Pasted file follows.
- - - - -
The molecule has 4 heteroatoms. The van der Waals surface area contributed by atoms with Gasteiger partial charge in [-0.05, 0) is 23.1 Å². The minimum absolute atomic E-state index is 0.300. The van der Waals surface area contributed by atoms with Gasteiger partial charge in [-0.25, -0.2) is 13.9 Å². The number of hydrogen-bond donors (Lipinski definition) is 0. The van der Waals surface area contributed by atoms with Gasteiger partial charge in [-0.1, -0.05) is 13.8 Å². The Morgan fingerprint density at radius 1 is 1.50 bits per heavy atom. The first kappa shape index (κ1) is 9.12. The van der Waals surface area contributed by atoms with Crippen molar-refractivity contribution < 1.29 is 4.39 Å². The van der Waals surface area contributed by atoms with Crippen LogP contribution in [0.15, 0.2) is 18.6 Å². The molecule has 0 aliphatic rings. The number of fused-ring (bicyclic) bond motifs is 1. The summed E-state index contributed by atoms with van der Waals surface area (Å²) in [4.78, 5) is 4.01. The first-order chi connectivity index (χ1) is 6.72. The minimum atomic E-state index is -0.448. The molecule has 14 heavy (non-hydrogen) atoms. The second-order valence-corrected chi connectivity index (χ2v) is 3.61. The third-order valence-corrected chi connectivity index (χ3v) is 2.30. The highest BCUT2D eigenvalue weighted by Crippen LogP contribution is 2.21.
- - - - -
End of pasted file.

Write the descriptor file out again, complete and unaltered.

The molecule has 4 heteroatoms. The van der Waals surface area contributed by atoms with Gasteiger partial charge in [-0.05, 0) is 23.1 Å². The minimum absolute atomic E-state index is 0.300. The van der Waals surface area contributed by atoms with Gasteiger partial charge in [-0.25, -0.2) is 13.9 Å². The number of hydrogen-bond donors (Lipinski definition) is 0. The van der Waals surface area contributed by atoms with Gasteiger partial charge in [-0.1, -0.05) is 13.8 Å². The Morgan fingerprint density at radius 1 is 1.50 bits per heavy atom. The first kappa shape index (κ1) is 9.12. The van der Waals surface area contributed by atoms with Crippen molar-refractivity contribution < 1.29 is 4.39 Å². The van der Waals surface area contributed by atoms with Crippen LogP contribution in [0.15, 0.2) is 18.6 Å². The molecule has 0 aliphatic rings. The number of fused-ring (bicyclic) bond motifs is 1. The summed E-state index contributed by atoms with van der Waals surface area (Å²) in [4.78, 5) is 4.01. The first-order chi connectivity index (χ1) is 6.72. The minimum atomic E-state index is -0.448. The molecule has 14 heavy (non-hydrogen) atoms. The second-order valence-corrected chi connectivity index (χ2v) is 3.61. The third-order valence-corrected chi connectivity index (χ3v) is 2.30. The highest BCUT2D eigenvalue weighted by Crippen LogP contribution is 2.21.